Explorations in BioInorGanic Chemistry

Metal Chaperones

EXECUTIVE SUMMARY: Metal chaperones (or Metallochaperones) are small proteins responsible for transporting metals–more specifically, copper(I) and zinc(II)–through the cellular environment. [1] Scientists originally believed that metals entered the cell to bind to proteins via passive diffusion. [1] In recent years, however, scientists have discovered that these metals are present at extremely low intracellular concentrations and that a transport/delivery vehicle is necessary to prevent their scavenging or binding by unintended molecules. [1] As of now, most studies of metallochaperones have focused on those of copper(I) and zinc(II) and have emphasized the importance of the CXXC motif and cysteines in binding. [1] While three different copper(I) metallochaperones have been investigated at some length, the potential existence and binding properties of zinc(II) metallochaperones are still largely uncharacterized. [1]


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  1. Copper(I) Metallochaperones
    1. Copper(I) in the Cell
    2. Copper(I) Peptide Models
    3. Atx1
    4. CCS
    5. Cox-Family
  2. Zinc(II) Metallochaperones
    1. Zinc(II) Homeostasis
    2. Zinc(II) Peptide Models
    3. Potential Binding Structures
  3. See Also
  4. References

Copper(I) Metallochaperones

Three families of copper chaperones are currently known; Axt1, CCS, and Cox-family chaperones. All of these chaperones are thought to bind copper using two cysteine residues, typically through a binding motif with sequence CXXC (C = cysteine, X = any residue). [1] Atx1 or Atox1 (in yeast and humans, respectively) transports copper to vesicles in the secretory pathway, eventually contributing to metallation of membrane proteins. [1] CCS transports copper molecules to SOD1, an enzyme that utilizes copper in destroying superoxide radicals. [1] Finally, the Cox-family of chaperones are responsible for the delivery of Cu(I) to cytochrome c oxidase, the final enzyme in the mitochondrial respiratory chain. [1]

X-ray crystallographic structure of Atx1 copper binding site shown with a silver ion (proteins are sometimes easier to crystalize with different ions bound). Silver is bound in a linear fashion by two cysteine residues spaced by two amino acids (W. Wei, F. Wang, J. Zhao (2017), Structure of tetrasilver bound to human copper homeostatic proteins atox1 at 1.7 Angstroms resolution Prepublication).

Copper(I) in the Cell

In the cell, copper is involved many processes, including oxidative phosphorylation and regulation of oxidative stress. [2] Copper’s biological roles are influenced by its potential oxidation states and its cellular concentration. Copper can easily shuttle between its (I) and (II) oxidation states, making it both a useful cofactor in redox reactions and a highly toxic substance, able to generate harmful radical oxygen species through a process known as the fenton reaction. [4]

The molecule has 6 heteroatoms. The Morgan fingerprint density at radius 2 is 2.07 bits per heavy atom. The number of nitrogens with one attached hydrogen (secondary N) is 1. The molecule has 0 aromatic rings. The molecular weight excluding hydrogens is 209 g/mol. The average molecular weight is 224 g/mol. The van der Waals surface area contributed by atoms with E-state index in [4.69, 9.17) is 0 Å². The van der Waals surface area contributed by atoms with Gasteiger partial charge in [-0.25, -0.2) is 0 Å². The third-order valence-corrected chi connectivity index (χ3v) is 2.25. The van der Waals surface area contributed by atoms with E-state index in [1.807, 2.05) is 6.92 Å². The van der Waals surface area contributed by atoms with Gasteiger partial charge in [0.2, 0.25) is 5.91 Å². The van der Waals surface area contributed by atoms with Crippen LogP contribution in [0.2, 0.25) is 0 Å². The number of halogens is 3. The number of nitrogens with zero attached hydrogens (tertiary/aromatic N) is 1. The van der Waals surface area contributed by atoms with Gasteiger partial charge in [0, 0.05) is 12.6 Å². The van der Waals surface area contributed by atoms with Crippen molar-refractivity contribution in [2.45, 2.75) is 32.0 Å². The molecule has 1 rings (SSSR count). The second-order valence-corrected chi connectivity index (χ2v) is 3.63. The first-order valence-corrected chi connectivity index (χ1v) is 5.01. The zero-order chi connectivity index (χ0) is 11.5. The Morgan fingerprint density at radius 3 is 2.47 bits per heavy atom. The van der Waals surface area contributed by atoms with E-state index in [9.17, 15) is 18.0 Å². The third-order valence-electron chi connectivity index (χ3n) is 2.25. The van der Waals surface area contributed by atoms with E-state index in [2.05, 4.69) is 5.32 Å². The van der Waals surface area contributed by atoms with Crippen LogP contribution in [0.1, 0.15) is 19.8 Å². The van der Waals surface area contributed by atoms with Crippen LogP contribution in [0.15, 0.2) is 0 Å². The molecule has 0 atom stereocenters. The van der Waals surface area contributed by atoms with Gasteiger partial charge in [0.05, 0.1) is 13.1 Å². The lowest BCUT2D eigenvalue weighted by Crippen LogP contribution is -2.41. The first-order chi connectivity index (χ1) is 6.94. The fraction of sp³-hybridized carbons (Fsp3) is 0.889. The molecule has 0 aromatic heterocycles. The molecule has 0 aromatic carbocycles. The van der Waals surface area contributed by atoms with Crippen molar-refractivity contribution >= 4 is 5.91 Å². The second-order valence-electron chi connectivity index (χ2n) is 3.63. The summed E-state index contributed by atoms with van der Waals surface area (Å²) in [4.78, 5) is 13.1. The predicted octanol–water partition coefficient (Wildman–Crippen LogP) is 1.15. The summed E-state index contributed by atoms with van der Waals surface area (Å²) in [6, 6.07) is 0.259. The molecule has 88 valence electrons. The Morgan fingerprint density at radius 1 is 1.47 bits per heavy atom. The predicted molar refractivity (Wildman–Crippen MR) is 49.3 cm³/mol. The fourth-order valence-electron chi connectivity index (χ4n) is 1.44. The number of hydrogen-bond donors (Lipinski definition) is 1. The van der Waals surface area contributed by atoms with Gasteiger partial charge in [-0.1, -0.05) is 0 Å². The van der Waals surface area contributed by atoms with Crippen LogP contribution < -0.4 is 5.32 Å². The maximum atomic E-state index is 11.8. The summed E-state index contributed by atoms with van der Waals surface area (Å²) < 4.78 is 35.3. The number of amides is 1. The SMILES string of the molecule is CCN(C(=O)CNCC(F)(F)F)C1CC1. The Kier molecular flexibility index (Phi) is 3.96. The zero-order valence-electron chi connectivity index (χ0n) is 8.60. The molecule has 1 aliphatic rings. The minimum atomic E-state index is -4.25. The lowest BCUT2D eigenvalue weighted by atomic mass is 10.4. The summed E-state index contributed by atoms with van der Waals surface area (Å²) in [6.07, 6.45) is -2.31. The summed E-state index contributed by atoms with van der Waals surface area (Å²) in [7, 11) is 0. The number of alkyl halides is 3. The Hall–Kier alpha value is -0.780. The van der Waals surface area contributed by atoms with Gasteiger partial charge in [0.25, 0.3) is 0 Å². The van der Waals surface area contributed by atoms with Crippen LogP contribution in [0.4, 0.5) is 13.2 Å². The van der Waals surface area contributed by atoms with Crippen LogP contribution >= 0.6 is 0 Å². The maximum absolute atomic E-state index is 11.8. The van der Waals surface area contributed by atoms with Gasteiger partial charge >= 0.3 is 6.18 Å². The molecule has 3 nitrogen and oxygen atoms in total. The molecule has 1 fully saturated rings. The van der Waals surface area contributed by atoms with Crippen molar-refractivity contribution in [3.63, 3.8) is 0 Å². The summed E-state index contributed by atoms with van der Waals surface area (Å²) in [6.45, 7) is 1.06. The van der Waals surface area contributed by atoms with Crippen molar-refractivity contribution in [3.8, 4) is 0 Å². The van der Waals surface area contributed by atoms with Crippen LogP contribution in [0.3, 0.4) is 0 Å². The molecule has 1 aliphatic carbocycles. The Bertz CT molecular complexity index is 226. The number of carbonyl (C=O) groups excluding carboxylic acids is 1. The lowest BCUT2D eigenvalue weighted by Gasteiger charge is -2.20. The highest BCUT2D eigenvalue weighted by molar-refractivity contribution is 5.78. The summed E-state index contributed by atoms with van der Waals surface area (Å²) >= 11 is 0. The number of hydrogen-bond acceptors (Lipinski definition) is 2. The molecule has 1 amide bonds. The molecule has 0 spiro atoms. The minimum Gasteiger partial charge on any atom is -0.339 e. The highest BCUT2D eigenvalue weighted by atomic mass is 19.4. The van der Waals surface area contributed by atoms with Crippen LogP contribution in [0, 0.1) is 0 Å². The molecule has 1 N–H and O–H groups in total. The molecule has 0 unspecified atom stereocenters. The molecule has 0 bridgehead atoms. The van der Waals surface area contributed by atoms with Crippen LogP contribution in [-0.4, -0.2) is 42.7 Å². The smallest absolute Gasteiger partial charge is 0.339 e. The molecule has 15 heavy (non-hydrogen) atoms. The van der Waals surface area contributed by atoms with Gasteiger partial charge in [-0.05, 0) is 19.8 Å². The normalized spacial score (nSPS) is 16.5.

The Fenton Reaction. In this process, Cu(I) is reduced to Cu(II) and Cu(II) is oxidized to Cu(I). The radical oxygen species produced is superoxide. (Pham, et al.) [16] 

In order to mitigate this cytotoxicity, it is important that cells keep free copper ions to attomolar concentrations – less than one atom per cell. [5] The result of this scarcity is that even proteins with incredibly high binding affinity for Cu(I) need an efficient source for their metal cofactor. Copper metallochaperones act as this source, aiding in the transport of Cu(I) through the cellular medium and protecting the ion from sequestration by unintended molecules. Such processes are incredibly important, as  deficiencies in copper transport and regulation can lead to neurodegeneration and other diseases. [6]

Copper(I) Peptide Models

As it is often difficult to determine the binding interaction between a full protein and a bound metal ion, examining synthetic peptide models of partial Cu(I) metallochaperones can provide insights into how metallochaperones might bind Cu(I) in vivo.

For a study in 2013, Cu(I) was reacted with two cyclic peptides under acidic (pH~3.0) and basic conditions (pH~8.5). [4] Although both contained the CXXC motif, one peptide had a threonine, while the other had an aspartate. [4] The threonine was exchanged for an aspartate because the latter amino acid is found in the binding motif of a metallochaperone (ZntA) that binds to Zn(II). [4] Under acidic conditions, Cu(I) bound to aspartate and cysteine. [4] The binding was different under basic conditions and therefore pH dependent, but the study did not provide any further details. [4]

This is the Cu(I) peptide under acidic conditions. The structure is made up of 10 superimposed structures based on NMR data. (Shoshan, et al.)